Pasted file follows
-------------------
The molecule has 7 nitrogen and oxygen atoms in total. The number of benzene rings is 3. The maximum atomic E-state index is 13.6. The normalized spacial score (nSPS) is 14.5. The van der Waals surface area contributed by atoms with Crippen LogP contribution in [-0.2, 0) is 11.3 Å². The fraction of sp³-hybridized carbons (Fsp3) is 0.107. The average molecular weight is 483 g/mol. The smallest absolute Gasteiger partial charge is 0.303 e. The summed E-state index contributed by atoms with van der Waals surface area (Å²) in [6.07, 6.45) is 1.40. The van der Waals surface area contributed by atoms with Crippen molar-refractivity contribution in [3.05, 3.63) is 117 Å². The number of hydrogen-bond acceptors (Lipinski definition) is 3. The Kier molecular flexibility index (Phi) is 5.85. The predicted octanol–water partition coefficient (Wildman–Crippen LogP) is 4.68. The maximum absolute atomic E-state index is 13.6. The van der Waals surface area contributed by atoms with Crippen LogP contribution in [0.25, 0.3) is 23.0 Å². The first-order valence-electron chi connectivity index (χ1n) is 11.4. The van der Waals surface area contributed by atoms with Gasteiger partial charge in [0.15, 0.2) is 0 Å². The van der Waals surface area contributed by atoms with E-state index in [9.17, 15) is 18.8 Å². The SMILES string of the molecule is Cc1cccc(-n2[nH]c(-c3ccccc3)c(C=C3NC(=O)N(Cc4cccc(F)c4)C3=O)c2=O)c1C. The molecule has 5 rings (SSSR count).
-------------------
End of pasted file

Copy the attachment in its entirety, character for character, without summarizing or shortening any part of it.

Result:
The molecule has 7 nitrogen and oxygen atoms in total. The number of benzene rings is 3. The maximum atomic E-state index is 13.6. The normalized spacial score (nSPS) is 14.5. The van der Waals surface area contributed by atoms with Crippen LogP contribution in [-0.2, 0) is 11.3 Å². The fraction of sp³-hybridized carbons (Fsp3) is 0.107. The average molecular weight is 483 g/mol. The smallest absolute Gasteiger partial charge is 0.303 e. The summed E-state index contributed by atoms with van der Waals surface area (Å²) in [6.07, 6.45) is 1.40. The van der Waals surface area contributed by atoms with Crippen molar-refractivity contribution in [3.05, 3.63) is 117 Å². The number of hydrogen-bond acceptors (Lipinski definition) is 3. The Kier molecular flexibility index (Phi) is 5.85. The predicted octanol–water partition coefficient (Wildman–Crippen LogP) is 4.68. The maximum absolute atomic E-state index is 13.6. The van der Waals surface area contributed by atoms with Crippen LogP contribution in [0.25, 0.3) is 23.0 Å². The first-order valence-electron chi connectivity index (χ1n) is 11.4. The van der Waals surface area contributed by atoms with Gasteiger partial charge in [0.15, 0.2) is 0 Å². The van der Waals surface area contributed by atoms with E-state index in [9.17, 15) is 18.8 Å². The SMILES string of the molecule is Cc1cccc(-n2[nH]c(-c3ccccc3)c(C=C3NC(=O)N(Cc4cccc(F)c4)C3=O)c2=O)c1C. The molecule has 5 rings (SSSR count).